Former cocaine kingpins have plenty to worry about: getting out of prison, finding gainful employment, dodging vengeful rivals from their previous lives. Apparently, brand protection is another.
Infamous drug trafficker Ricky "Freeway Rick" Ross is suing rapper William "Rick Ross" Roberts, Universal's Def Jam music label, and former Def Jam President Shawn "Jay-Z" Carter for alleged violations including trademark infringement, misappropriation, unfair competition, fraud and unjust enrichment, among others. The lawsuit demands $50 million in damages.
'Acted in Bad Faith'
"My client established the name for over 25 years, and William Roberts has and had no right to use the name, but he did, with the assistance of Def Jam, Universal and Jay-Z," says Melvin Sharpe, Jr., one of Ross's attorneys. "Since my client was in jail, they took unfair advantage and they all acted in bad faith and willfully violated my client's rights."
According to Sharpe, the U.S. Patent and Trademark Office refused Roberts's request to register "Rick Ross" as his rap moniker. When then-President Jay-Z signed Roberts to Def Jam, the label didn't clear the use of the name. Roberts' first two albums, Port of Miami (2006) and Trilla (2008), went on to sell over 500,000 copies apiece, and the rapper raked in $6 million last year, according to Forbes.
In addition to hefty financial considerations, Ricky Ross's lawsuit demands that Roberts's next album -- Teflon Don, scheduled for a July 20 release -- be put on hold until the case is decided.
Representatives for Roberts, Jay-Z and Def Jam/Universal Music declined to comment on the matter.
Building a Brand
Street credibility is a valuable asset, and Ricky Ross may be the first former drug trafficker to attempt to use the U.S. court system to assign it a price tag. Whether or not a name can be defended by the same set of laws broken to build it remains to be seen, especially in the case of such a prolific criminal.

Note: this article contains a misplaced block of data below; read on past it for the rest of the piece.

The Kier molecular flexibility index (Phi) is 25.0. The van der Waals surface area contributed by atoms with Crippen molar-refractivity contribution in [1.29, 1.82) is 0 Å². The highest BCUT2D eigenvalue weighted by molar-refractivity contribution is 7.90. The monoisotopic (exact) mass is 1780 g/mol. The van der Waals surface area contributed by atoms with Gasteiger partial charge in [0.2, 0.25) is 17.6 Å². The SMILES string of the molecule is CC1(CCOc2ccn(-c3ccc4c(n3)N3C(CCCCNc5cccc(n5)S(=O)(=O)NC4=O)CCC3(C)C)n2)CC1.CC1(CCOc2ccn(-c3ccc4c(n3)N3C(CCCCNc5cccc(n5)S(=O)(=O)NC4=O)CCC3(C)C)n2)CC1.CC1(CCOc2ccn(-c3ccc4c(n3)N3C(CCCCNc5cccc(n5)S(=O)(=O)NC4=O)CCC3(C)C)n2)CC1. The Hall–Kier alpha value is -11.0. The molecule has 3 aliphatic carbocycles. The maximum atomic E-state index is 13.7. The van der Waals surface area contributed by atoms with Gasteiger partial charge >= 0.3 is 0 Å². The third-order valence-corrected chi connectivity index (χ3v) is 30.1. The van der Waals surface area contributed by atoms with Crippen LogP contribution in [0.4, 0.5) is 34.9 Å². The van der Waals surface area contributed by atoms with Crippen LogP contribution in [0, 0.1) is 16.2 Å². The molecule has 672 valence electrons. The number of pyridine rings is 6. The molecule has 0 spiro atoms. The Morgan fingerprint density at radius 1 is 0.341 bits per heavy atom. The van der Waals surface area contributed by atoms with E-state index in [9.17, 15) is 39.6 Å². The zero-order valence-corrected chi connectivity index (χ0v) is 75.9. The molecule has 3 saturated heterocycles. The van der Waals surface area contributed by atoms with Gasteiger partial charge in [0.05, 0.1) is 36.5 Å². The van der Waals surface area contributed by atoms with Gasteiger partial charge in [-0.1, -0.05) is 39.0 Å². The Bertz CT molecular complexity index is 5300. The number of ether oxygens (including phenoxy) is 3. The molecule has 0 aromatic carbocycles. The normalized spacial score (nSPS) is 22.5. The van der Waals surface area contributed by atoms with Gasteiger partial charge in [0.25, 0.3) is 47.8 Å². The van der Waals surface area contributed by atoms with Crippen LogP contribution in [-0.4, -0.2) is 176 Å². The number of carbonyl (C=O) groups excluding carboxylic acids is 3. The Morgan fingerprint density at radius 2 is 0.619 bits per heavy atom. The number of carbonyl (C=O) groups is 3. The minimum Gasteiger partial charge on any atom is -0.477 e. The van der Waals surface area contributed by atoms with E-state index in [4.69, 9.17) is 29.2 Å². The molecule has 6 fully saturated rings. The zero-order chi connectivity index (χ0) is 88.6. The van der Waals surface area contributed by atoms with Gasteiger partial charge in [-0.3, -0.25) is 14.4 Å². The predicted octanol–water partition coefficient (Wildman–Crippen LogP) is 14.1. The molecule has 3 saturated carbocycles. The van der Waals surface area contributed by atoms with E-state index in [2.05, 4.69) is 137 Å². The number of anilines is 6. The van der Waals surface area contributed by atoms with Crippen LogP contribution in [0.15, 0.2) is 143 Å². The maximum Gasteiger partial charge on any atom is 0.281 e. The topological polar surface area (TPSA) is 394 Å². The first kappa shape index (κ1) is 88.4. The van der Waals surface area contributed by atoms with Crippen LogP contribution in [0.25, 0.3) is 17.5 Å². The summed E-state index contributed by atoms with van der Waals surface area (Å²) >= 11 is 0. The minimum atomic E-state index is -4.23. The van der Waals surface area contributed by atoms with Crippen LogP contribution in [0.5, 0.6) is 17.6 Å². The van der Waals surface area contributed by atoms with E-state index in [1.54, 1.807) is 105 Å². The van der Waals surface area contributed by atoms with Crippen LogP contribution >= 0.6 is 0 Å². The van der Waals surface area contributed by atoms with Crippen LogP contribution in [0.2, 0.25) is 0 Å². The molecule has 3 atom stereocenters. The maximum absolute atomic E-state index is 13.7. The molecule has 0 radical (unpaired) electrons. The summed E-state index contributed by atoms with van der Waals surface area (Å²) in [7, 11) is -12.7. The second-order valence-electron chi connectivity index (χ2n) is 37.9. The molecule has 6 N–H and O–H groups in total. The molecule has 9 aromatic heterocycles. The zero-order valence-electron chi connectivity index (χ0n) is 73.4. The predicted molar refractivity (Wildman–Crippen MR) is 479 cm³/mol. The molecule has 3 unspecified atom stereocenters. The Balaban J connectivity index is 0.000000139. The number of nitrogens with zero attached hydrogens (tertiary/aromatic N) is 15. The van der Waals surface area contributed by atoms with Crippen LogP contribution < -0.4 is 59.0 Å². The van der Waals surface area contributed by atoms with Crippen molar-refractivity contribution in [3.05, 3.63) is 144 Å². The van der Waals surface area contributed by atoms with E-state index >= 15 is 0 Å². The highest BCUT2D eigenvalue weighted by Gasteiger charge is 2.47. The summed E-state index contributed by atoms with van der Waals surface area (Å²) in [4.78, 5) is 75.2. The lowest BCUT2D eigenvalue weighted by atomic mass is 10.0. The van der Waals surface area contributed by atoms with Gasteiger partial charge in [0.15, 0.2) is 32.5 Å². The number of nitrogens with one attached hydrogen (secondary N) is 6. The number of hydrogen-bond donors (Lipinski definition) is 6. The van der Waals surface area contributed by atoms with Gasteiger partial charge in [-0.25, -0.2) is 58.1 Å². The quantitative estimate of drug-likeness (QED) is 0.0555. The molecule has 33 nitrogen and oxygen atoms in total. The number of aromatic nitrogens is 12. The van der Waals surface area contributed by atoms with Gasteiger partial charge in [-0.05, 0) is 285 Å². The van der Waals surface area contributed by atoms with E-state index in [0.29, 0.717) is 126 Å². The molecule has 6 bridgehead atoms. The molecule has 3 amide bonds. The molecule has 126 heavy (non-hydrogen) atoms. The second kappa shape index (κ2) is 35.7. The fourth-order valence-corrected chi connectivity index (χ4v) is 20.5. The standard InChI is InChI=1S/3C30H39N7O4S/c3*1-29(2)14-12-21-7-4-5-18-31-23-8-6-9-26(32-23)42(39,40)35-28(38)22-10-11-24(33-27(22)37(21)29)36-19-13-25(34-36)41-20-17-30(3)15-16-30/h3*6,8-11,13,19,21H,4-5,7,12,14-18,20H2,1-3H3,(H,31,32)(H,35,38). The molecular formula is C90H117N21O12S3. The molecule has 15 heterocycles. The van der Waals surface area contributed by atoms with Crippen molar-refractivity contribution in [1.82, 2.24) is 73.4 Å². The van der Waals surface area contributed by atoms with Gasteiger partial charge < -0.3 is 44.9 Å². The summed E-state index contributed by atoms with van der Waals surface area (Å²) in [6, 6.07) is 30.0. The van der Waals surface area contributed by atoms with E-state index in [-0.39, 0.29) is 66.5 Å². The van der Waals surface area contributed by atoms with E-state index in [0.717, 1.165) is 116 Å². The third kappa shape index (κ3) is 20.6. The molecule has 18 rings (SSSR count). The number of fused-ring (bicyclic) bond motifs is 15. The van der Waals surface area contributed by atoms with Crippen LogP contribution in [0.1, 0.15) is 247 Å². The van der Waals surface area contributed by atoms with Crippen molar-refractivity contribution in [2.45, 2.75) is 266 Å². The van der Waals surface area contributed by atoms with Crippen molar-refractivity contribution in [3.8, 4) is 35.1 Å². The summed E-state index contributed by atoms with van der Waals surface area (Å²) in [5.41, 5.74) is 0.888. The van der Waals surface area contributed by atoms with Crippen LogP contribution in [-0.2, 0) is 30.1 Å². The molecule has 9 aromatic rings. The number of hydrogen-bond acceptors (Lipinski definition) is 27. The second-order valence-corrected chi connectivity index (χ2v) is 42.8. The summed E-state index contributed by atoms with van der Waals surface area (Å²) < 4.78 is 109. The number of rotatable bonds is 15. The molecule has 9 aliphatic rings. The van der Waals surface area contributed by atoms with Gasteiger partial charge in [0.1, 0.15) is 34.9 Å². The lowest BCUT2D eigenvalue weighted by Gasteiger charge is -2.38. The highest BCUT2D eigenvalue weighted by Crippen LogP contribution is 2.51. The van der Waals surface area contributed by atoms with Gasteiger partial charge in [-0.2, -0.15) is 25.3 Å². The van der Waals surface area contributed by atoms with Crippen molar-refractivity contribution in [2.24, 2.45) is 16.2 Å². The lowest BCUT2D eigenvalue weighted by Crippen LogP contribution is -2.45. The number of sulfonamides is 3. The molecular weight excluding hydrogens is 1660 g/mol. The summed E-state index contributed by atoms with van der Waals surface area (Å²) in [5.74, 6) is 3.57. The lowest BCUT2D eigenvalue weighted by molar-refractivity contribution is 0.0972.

Ross was the premier distributor of crack cocaine in Los Angeles and beyond during the 1980s, thanks largely to his connection with CIA-linked supplier Oscar Blandon. Ross claims he often moved $2 million to $3 million of crack per day. "Our biggest problem had got to be counting the money," Ross told the San Jose Mercury News in 1996. "We got to the point where it was like, man, we don't want to count no more money."
Ross landed in jail after Blandon allegedly set him up, and was initially sentenced to life without parole in 1996. The Federal Court of Appeals later reduced Ross's sentence to 20 years. He was released for good behavior in 2009.
While the real Ricky Ross was finishing up his sentence, rotund rapper Roberts was busy denying reports that he'd spent two years in the slammer -- as a corrections officer. After The Smoking Gun dug up proof, Roberts admitted that he had indeed spent two years as a prison guard. The episode sparked jeers from fellow rappers including Curtis "50 Cent" Jackson and U.K. artist Kareem "Lowkey" Dennis, who referred to Roberts as "the fat cop in fake glasses."
The authors of Ross's lawsuit are now contributing a few swipes of their own. "This case is a classic case of Roberts's art imitating Rick Ross's life," says Sharpe. "The defendants commercially benefited from it to the tune of millions of dollars, when the trademark office officially said they can't use the name."
Attorneys outside of the case remain skeptical, noting the "Son of Sam" laws established in New York to prevent serial killer David Berkowitz from landing a lucrative tell-all book deal in the late 1970s. Though the original law was eventually overturned on first amendment rights, similar statutes have been enacted in other states.
Copycat Lawsuits Ahead?
"Setting aside the trademark ramifications of [Ricky Ross's] lawsuit, which could go either way, the equities of this case do not, in my opinion, tilt in [his] favor," says Bernard Resnick, a veteran entertainment lawyer. "Whether or not the judge agrees that singer Rick Ross and his record company have infringed the convicted drug kingpin's alleged trademark, I expect the judge to be hesitant to order millions of dollars be paid because it would embolden all kinds of inmates with ample time on their hands to bring copycat lawsuits."
Kevon Glickman, an attorney who once worked with Roberts, agrees that Ross's lawsuit will be a tough sell. "A critical element in determining whether one name infringes on another name is whether the public would be confused as to the source of the competing goods or services," says Glickman. "I don't think that the public is, or would be, confused as to which Ross is the rapper and which one is the rehabilitated convicted felon."
If Ricky Ross does win his case, it could also spur more lawsuits against artists who've taken the names of underworld celebrities. First in line might be rapper Leslie "Freeway" Pridgen, whose moniker was also inspired by Ross.
The aforementioned 50 Cent, who cribbed his nickname from Bronx-born stick-up artist Kelvin "50 Cent" Martin, needn't worry: The original 50 Cent met a grisly demise in a New York stairwell nearly 15 years ago.
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